Most exchange organizations will take care of making sure exchange students are properly enrolled at the local school. It’s quite likely, however, that the host family will help their student choose classes and sign up for school activities, much as they would help their own children. If you have never had a high school student, this process can be confusing.
So, here are some general tips for how to handle registration. Local guidelines and processes may differ, so host families should check with their local program representative and their own school.
Forecasting Classes in Advance
Some schools will send forms to host parents ahead of time and will ask that the student choose classes before he or she arrives. Returning students generally make these choices the previous Spring, listing classes they want as well as second/third choices.
In most cases, exchange students won’t be able to do this before they arrive. For one thing, they have a lot to do before they leave their home country; choosing classes for the Fall is not at the top of the list. In many cases, students will be in school until late June or early July, and may only have a few weeks after school ends before they leave for their exchange year. Also, they often do not understand what choosing classes means; in many countries, the idea of electives at the high school level does not exist. The concept of choosing photography, marketing, weight lifting, or band as a class is difficult to understand if you have not dealt with this before, and it can be a challenge for host families to describe it long distance.
New host parents may be anxious about their student not being able to choose classes until shortly before school starts. Will their student be locked out of classes? The answer is maybe, maybe not. No one can guarantee that any exchange student will be able to take all the classes he or she wants to take. That will depend on the demand for any given class by resident students as well as local school policies. However, J-1 students are not here only for educational purposes. They’re also here for cultural exchange and learning. We want them to have a full sampling of classes, even though we can’t guarantee what those classes will be.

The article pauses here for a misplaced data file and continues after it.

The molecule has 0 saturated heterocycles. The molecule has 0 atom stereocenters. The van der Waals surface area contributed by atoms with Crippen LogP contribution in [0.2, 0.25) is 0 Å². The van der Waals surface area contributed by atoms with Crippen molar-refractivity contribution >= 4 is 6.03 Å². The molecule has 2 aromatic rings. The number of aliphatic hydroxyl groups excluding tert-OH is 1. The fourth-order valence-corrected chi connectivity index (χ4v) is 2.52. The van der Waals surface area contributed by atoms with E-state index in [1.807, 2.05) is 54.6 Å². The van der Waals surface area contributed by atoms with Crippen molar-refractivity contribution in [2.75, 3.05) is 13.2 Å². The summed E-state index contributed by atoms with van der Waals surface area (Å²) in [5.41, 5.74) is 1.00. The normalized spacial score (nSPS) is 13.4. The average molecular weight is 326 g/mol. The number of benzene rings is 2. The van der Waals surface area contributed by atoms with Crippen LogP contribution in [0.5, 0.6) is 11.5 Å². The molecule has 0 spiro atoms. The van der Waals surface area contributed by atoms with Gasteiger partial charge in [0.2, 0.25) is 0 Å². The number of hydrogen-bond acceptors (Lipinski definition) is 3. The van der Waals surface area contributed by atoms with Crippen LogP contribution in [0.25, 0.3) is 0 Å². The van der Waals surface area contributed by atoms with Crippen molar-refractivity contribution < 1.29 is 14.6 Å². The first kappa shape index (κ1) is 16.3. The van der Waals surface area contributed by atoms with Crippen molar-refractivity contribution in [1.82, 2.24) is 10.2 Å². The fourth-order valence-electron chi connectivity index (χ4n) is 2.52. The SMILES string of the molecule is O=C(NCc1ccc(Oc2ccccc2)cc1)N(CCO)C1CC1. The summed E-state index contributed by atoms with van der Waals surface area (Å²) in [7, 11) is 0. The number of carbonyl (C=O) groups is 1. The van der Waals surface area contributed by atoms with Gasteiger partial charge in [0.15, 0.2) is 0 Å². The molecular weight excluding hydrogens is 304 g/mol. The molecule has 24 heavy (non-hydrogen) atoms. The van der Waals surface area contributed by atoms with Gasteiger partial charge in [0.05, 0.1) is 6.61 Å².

Registration includes signing up for classes, getting a photo taken for school ID, and getting a locker. It may include being “cleared” to join a sports team and signing up for clubs or other school activities. Registration generally will be on designated days a week or two before the scheduled first day of school. There may also be a “make-up” or “late” registration date, or a separate date for new students.
If you are on vacation during the assigned registration days, just talk to your school and see what can be worked out.
Some suggestions for host families
Call your school ahead of time to see about setting up an appointment with your student’s guidance counselor for shortly after he or she arrives. Some schools have a designated counselor who manages exchange students. Some will assign counselors by alphabet and some will assign according to a family’s existing counselor if you have high school students already.
Send your student the school’s curriculum guide. Some students will look at this before they get here. Some won’t. Do not assume your student doesn’t care just because he/she doesn’t think about it before arrival. They really are busy in the several weeks before they come to the U.S. Just try to have them do it when they arrive so that when you go to meet the counselor, you have a list of possible classes.
Forms and Contact Information: School usually ask host parents to fill out a registration contact form and will probably ask for a utilities bill or some other document confirming a host family’s address. We have found this to be common even though the exchange organizations provide schools with the host family’s address and contact information; it’s just how schools process new students. We recommend marking yourselves as “other” if that is an option, and write in “host parents.” This just helps make sure that the relationship is clear. Host parents are not legal guardians, and there certainly are things that a student’s parents must approve or be notified about, but host parents can make day-to-day decisions.
Where forms ask for the student’s doctor and dentist, put “not available” or your own children’s doctor if you have one. Schools generally understand that an exchange student, as someone new to the community, will not have an established physician.
Emergency contact: We suggest that you put your exchange organization local contact as the #1 emergency contact. If you want to put host grandma or grandpa as a secondary emergency contact, that’s reasonable. But remember that the exchange organization needs to know immediately if there are any critical issues involving your student, so it’s a good idea to have them listed first to ensure they will be notified.
Check with your program contact/coordinator: Your exchange organization may have its own guidelines you should follow, and your program representative may know what the school prefers.
In closing, there’s no need for host parents or students to worry about the registration process. It’s paperwork, to be sure, and there can be some confusion. But follow the basic recommendations and before you know it you’ll have your student signed up for English, US history, maybe math and science, some fun classes, yearbook, and more!
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